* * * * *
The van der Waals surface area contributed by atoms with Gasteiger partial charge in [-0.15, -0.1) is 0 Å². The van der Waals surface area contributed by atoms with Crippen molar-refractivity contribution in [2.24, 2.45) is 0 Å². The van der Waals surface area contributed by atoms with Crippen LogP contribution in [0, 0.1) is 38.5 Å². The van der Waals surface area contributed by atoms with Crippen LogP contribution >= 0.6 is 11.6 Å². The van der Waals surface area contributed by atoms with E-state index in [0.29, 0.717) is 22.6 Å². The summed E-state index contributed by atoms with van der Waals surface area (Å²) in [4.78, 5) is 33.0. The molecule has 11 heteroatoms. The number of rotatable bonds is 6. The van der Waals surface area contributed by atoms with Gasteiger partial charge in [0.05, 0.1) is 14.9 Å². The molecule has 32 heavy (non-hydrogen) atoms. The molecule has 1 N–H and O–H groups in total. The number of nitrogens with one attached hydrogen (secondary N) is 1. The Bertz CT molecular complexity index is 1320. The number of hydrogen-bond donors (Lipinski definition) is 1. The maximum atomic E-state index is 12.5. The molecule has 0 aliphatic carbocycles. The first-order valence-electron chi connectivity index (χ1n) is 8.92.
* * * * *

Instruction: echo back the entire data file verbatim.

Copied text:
The van der Waals surface area contributed by atoms with Gasteiger partial charge in [-0.15, -0.1) is 0 Å². The van der Waals surface area contributed by atoms with Crippen molar-refractivity contribution in [2.24, 2.45) is 0 Å². The van der Waals surface area contributed by atoms with Crippen LogP contribution in [0, 0.1) is 38.5 Å². The van der Waals surface area contributed by atoms with Crippen LogP contribution >= 0.6 is 11.6 Å². The van der Waals surface area contributed by atoms with E-state index in [0.29, 0.717) is 22.6 Å². The summed E-state index contributed by atoms with van der Waals surface area (Å²) in [4.78, 5) is 33.0. The molecule has 11 heteroatoms. The number of rotatable bonds is 6. The van der Waals surface area contributed by atoms with Gasteiger partial charge in [0.05, 0.1) is 14.9 Å². The molecule has 32 heavy (non-hydrogen) atoms. The molecule has 1 N–H and O–H groups in total. The number of nitrogens with one attached hydrogen (secondary N) is 1. The Bertz CT molecular complexity index is 1320. The number of hydrogen-bond donors (Lipinski definition) is 1. The maximum atomic E-state index is 12.5. The molecule has 0 aliphatic carbocycles. The first-order valence-electron chi connectivity index (χ1n) is 8.92.